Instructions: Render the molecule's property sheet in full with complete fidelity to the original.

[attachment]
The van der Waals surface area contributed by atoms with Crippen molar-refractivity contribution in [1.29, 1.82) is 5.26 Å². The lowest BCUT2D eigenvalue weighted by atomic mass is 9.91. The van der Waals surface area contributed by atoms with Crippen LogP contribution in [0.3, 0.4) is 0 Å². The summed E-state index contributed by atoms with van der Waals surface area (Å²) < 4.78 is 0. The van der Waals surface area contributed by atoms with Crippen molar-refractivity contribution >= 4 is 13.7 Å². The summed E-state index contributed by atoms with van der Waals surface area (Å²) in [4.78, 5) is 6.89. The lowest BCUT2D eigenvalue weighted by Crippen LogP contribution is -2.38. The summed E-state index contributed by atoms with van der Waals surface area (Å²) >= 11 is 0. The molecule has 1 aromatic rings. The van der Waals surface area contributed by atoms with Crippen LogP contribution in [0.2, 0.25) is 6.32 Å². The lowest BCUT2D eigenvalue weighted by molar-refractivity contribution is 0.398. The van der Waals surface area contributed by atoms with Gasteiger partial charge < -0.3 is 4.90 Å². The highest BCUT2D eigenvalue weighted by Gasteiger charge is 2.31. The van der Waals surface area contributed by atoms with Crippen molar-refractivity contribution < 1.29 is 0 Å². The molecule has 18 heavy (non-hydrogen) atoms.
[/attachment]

The van der Waals surface area contributed by atoms with Crippen molar-refractivity contribution in [1.29, 1.82) is 5.26 Å². The lowest BCUT2D eigenvalue weighted by atomic mass is 9.91. The van der Waals surface area contributed by atoms with Crippen LogP contribution in [0.3, 0.4) is 0 Å². The summed E-state index contributed by atoms with van der Waals surface area (Å²) < 4.78 is 0. The van der Waals surface area contributed by atoms with Crippen molar-refractivity contribution >= 4 is 13.7 Å². The summed E-state index contributed by atoms with van der Waals surface area (Å²) in [4.78, 5) is 6.89. The lowest BCUT2D eigenvalue weighted by Crippen LogP contribution is -2.38. The summed E-state index contributed by atoms with van der Waals surface area (Å²) >= 11 is 0. The molecule has 1 aromatic rings. The van der Waals surface area contributed by atoms with Crippen LogP contribution in [0.2, 0.25) is 6.32 Å². The lowest BCUT2D eigenvalue weighted by molar-refractivity contribution is 0.398. The van der Waals surface area contributed by atoms with Gasteiger partial charge < -0.3 is 4.90 Å². The highest BCUT2D eigenvalue weighted by Gasteiger charge is 2.31. The van der Waals surface area contributed by atoms with Crippen molar-refractivity contribution < 1.29 is 0 Å². The molecule has 18 heavy (non-hydrogen) atoms.